7. #52
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    Quote Originally Posted by Matra et Alpine
    Intrigued to what hte hell happened that a driver willing and able to get a FWD that fast didnt' knwo hwo to stick in there.
    FWD is easier at the limit, but you just have to use 3 pedals and 2 feet simultaneously.
    A surprising number of people don't! A guy killed himself near my parents' place a few years ago - lost it in a big Saab (FWD, of course) doing something near 100mph on a left-hand bend. No one saw it, but the best guess is he came in far too fast, got huge understeer and reacted all wrong. Straight in to a tree. Last thing he ever did! To this day I wonder how on Earth he managed it... must've been driving like a man possessed!
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  8. #53
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    Quote Originally Posted by greg.harvey
    A surprising number of people don't! A guy killed himself near my parents' place a few years ago - lost it in a big Saab (FWD, of course) doing something near 100mph on a left-hand bend. No one saw it, but the best guess is he came in far too fast, got huge understeer and reacted all wrong. Straight in to a tree. Last thing he ever did! To this day I wonder how on Earth he managed it... must've been driving like a man possessed!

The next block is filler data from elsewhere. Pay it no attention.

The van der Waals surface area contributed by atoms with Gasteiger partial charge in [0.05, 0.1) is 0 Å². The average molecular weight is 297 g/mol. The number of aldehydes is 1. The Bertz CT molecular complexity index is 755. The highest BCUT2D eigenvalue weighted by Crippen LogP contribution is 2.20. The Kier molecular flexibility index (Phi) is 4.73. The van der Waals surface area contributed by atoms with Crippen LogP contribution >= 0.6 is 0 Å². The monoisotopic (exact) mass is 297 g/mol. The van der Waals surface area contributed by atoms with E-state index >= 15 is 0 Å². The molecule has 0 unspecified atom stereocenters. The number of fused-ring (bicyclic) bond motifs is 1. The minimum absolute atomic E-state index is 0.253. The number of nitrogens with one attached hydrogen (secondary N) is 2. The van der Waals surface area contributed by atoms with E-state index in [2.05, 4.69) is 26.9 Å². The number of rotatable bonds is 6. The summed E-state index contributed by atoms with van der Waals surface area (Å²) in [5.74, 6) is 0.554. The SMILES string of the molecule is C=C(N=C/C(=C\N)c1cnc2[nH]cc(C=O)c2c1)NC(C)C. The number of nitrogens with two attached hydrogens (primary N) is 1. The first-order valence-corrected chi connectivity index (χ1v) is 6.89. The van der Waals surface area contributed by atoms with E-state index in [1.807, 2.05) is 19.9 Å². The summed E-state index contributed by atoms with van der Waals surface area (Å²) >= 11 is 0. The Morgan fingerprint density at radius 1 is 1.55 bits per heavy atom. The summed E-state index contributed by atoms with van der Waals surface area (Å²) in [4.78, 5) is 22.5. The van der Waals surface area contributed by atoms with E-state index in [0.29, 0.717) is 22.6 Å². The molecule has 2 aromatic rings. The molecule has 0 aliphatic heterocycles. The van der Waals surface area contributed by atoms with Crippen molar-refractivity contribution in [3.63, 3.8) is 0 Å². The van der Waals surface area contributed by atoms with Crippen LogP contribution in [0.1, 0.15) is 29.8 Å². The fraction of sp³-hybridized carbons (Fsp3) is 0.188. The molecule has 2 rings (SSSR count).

Half of the first batch of Saab 99 Turbos in the UK were wrapped around trees
    Neighbour had LONG argument with Saab UK because he wanted to fit the faster rack in it for road competition. He had to go to Saab UK to get "clearance" and they showed him 4 written-off Turbos.
    They had VICIOUS torque steer when the turbo kicked in tho'
    "A woman without curves is like a road without bends, you might get to your destination quicker but the ride is boring as hell'

  9. #54
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    I just remember this,
    About 2 years ago i went through this big roundabout in the good old VB Commodore (RWD) Flew through it cause this little car was up my do not enter It was maybe a older Honda integra. Anyway as we both went through this roundabout it got it's rear out to my shock and i didn't? No word of a lie 100% truth. The old VB was a ripper on corners better then the VP But the VP kills it with power.
    "Just a matter of time i suppose"

    "The elevator is broke, So why don't you test it out"

    "I'm not trapped in here with all of you, Your all trapped in here with me"

  10. #55
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    Quote Originally Posted by SLoppYJeeP
    Refocusing on the issue at hand...the RWD wasnt a problem when it came to handling the car, just when doing 1/4 mile and mile acceleration tests. The Hennessey viper would spin the back tires through all of the gears, granted a FWD car with over 1000 hp would spin the tires even more, but would an AWD car?